Appeal from the United States District Court for the Central District of California Consuelo B. Marshall, District Judge, Presiding. D.C. No.CR-03-00849-CBM-1.
The opinion of the court was delivered by: Bright, Circuit Judge
Argued and Submitted November 18, 2008 -- Pasadena, California
Before: Myron H. Bright,*fn1 Stephen S. Trott, and Michael Daly Hawkins, Circuit Judges.
Appellant Marvin McCaleb challenges his drug-related convictions and sentence to life imprisonment, asserting that the district court (1) improperly instructed the jury, (2) abused its discretion by admitting certain expert-witness testimony, and (3) relied on unproven prior convictions. Because the district court did not (1) plainly err in its jury instructions, (2) abuse its discretion by admitting certain expert-witness testimony, or (3) improperly rely on unproven prior convictions at sentencing, we affirm.
FACTS AND PROCEDURAL HISTORY
In November 2004, a federal grand jury returned an indictment against McCaleb and other individuals. Count One of the indictment charged McCaleb and other defendants with conspiracy to manufacture, to aid and abet the manufacture of, to distribute, and to possess with intent to distribute, phencyclidine ("PCP"), in violation of 21 U.S.C. §§ 846 and 841(a)(1), (b)(1)(A). Count Two of the indictment charged McCaleb and two other defendants with possession of ethyl ether, a precursor chemical, knowing and having reasonable cause to believe that it would be used to manufacture PCP, in violation of 21 U.S.C. § 841(c)(2).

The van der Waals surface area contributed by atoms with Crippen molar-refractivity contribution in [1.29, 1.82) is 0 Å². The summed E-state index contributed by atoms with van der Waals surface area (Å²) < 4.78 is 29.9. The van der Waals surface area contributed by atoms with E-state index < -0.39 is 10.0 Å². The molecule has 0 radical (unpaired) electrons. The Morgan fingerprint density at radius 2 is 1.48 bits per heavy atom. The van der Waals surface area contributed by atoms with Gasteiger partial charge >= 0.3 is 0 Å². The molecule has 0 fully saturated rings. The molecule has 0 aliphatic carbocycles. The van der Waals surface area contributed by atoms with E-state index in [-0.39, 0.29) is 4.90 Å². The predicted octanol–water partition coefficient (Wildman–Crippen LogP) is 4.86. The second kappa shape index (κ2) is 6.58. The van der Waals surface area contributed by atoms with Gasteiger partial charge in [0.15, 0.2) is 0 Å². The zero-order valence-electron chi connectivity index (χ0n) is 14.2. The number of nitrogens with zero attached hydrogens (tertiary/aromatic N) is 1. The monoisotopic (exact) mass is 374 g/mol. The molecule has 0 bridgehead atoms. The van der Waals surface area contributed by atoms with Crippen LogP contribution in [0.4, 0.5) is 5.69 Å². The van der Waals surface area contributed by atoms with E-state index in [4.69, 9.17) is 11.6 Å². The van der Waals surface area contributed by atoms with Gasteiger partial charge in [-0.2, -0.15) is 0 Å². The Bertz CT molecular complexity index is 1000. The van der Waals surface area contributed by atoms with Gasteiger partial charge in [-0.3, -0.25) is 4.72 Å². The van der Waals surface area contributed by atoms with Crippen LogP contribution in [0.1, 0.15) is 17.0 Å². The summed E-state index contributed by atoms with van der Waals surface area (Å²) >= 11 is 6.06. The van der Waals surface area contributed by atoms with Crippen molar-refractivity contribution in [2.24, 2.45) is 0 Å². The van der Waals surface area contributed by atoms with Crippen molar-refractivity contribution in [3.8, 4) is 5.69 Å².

McCaleb and a co-defendant's trial began in March 2005. At trial, McCaleb conceded guilt on the lesser-included offense in Count One, conspiracy to possess ethyl ether, and Count Two. In April 2005, the jury returned guilty verdicts on Counts One and Two. Ambiguously, the jury also found McCaleb guilty of Count One's lesser-included offense. After the clerk read the verdict in open court, the district court called counsel to sidebar and stated the following:
According to our instructions, the jury should have only answered [the lesser-included offense] if they found the defendant not guilty of Count 1. So what I would be inclined to do is just to indicate to them that they should go back and give them another verdict form, and they should be clear as to whether they find the defendant guilty or not guilty as to Count 1. And if they find the defendant not guilty as to Count 1, then they shouldn't answer [the question about the lesser-included offense].
So I would . . . give them another verdict form and ask them to be clear about that and then to return that.
Without objection from either party, the district court told the jury the following: "Ladies and gentlemen of the jury, in looking at the verdict forms that you have returned for each of the defendants, it is unclear as to what you intended your verdict to be as to Count 1 of the indictment." The district court then stated:
So, if you intended as to Count 1 to find the defendants not guilty, then of course you would consider the necessary lesser included, and you would advise the Court as to your verdict.
You would then date, sign the verdict form, and return it.
If - on the other hand, if you find the defendants guilty as to Count 1, then you don't indicate anything in the blank for the necessary lesser included. I think that's consistent with the ...